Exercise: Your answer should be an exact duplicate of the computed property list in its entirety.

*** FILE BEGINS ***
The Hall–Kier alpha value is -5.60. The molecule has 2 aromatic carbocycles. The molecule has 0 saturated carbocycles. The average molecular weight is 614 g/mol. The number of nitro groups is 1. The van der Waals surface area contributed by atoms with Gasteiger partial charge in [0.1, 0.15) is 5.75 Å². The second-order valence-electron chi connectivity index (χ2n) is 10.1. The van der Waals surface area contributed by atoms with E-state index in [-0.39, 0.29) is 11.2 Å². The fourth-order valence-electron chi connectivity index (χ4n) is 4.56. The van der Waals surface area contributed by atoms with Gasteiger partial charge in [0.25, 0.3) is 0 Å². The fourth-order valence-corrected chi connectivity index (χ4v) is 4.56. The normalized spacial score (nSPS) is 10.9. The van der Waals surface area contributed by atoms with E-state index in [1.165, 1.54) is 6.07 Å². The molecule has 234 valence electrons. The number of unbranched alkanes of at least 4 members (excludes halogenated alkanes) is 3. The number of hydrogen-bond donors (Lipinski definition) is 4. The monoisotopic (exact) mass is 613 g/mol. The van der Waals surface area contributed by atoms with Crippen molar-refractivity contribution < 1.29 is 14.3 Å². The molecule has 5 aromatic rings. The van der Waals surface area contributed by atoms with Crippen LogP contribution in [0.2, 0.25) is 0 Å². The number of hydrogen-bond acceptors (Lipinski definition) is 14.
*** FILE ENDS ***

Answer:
The Hall–Kier alpha value is -5.60. The molecule has 2 aromatic carbocycles. The molecule has 0 saturated carbocycles. The average molecular weight is 614 g/mol. The number of nitro groups is 1. The van der Waals surface area contributed by atoms with Gasteiger partial charge in [0.1, 0.15) is 5.75 Å². The second-order valence-electron chi connectivity index (χ2n) is 10.1. The van der Waals surface area contributed by atoms with E-state index in [-0.39, 0.29) is 11.2 Å². The fourth-order valence-electron chi connectivity index (χ4n) is 4.56. The van der Waals surface area contributed by atoms with Gasteiger partial charge in [0.25, 0.3) is 0 Å². The fourth-order valence-corrected chi connectivity index (χ4v) is 4.56. The normalized spacial score (nSPS) is 10.9. The van der Waals surface area contributed by atoms with E-state index in [1.165, 1.54) is 6.07 Å². The molecule has 234 valence electrons. The number of unbranched alkanes of at least 4 members (excludes halogenated alkanes) is 3. The number of hydrogen-bond donors (Lipinski definition) is 4. The monoisotopic (exact) mass is 613 g/mol. The van der Waals surface area contributed by atoms with Crippen molar-refractivity contribution < 1.29 is 14.3 Å². The molecule has 5 aromatic rings. The van der Waals surface area contributed by atoms with Crippen LogP contribution in [0.2, 0.25) is 0 Å². The number of hydrogen-bond acceptors (Lipinski definition) is 14.